Some say costs outweigh benefits
As Moffat County School District begins its budget process, local kindergarten teachers have one request — full-day kindergarten.
It’s a request they’ve made for several years.
“Every year, we write it down,” East Elementary School teacher Tiffany Trevenen said. “Ten years ago, I was teaching kindergarten; now I’m teaching what I used to in first grade.”
But Trevenen said teachers know exactly what’s keeping the district from implementing a full-day kindergarten schedule — money.
“We have to get the Legislature to realize that if they want test scores to go up, we need to fund all-day kindergarten,” she said.
Assistant Superintendent Joel Sheridan said conversations about offering full-day kindergarten never went far because of financial considerations.
He estimates that the conversion would cost the district more than $180,000 a year. The state reimburses the school district $5,711 per full-time pupil and half that for kindergarten students.
Funding full-time kindergarten would mean cutting other programs, Sheridan said.
Also, the public is split on whether it wants full-time kindergarten, Sheridan said.
The results of a parent survey conducted in February at East Elementary School confirm that.
Principal Diana Cook estimates that 50 percent to 60 percent of parents said they would like to see full-time kindergarten offered.
For some, the issue is convenience.
It’s difficult for a working parent to interrupt his or her day to drop children off or pick them up at school, Cook said.
Because kindergarten is not required, the district does not provide transportation specifically for students with a half-day schedule. Students attending school in the morning can ride the bus to school, but not home. Students attending afternoon classes have the option of riding a bus home.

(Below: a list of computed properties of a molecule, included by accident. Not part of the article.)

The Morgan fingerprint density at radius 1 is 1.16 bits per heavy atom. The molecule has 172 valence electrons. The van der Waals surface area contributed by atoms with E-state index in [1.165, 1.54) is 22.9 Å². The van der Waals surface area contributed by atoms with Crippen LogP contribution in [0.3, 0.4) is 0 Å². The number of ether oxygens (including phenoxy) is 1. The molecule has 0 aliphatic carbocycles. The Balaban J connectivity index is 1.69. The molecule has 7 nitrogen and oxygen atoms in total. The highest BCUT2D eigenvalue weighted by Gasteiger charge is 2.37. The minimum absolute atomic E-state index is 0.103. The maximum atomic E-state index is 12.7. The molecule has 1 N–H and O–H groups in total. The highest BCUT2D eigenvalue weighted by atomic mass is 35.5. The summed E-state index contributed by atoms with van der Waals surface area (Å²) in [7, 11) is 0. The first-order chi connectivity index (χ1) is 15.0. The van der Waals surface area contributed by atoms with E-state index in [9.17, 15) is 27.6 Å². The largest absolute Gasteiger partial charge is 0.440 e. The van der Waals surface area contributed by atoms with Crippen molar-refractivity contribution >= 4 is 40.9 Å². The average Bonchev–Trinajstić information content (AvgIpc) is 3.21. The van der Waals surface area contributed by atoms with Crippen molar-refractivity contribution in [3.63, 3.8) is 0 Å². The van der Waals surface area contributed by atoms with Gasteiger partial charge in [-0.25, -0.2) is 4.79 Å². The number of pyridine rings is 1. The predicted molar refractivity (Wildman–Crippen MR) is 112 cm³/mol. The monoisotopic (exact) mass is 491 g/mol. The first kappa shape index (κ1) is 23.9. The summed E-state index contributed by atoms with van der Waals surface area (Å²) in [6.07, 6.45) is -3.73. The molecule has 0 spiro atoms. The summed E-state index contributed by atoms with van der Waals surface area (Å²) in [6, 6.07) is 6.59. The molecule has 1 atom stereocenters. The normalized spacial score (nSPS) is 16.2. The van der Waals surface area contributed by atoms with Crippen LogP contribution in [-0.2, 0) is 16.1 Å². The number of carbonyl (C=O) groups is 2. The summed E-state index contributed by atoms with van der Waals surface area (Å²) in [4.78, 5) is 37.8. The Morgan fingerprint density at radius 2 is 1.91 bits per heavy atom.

Others argue that the change would improve academic performance. Cook said some studies show that by third or fourth grade, academic performance levels off regardless of whether a student has attended full-day kindergarten. Sheridan said other studies indicate that, among fifth-graders, students who attended full-day kindergarten are ahead academically.
But most studies focus more on the social aspects of all-day kindergarten than the academic benefits.
Cook taught kindergarten in full-day and half-day settings.
“I much prefer all-day kindergarten because then you had time for that social aspect,” she said.
Cook said so much instruction is crammed into three hours that there’s little time for students to develop social skills.
“If you ever looked at a kindergarten teacher’s schedule, you’d be amazed at what they get done in the time they have,” Cook said.
Trevenen said the kindergarten curriculum has the same number of objectives as the first-grade curriculum, but teachers have three hours less each day to teach it.
“It’s frustrating,” she said. “It’s frustrating for the kids and frustrating for me.”
The change must be initiated on the state level, Sheridan said. He said he thinks the state would provide funding if there was a preponderance of evidence about the benefits of full-day kindergarten.
Studies show that additional time in kindergarten benefits students who are considered by educators as “at risk” for failure because of social or academic delays.
To help at-risk students, the state gives school districts additional money to provide “extended” kindergarten, which adds as much as two hours to a student’s day. But the state has strict guidelines about how those funds are used, Sheridan said.
“That funding is specifically for kids with at-risk factors,” he said.
Those students account for 10 percent to 15 percent of the 188-student kindergarten class, Sheridan said.
Christina M. Currie can be reached at 824-7031, ext. 210, or email@example.com.
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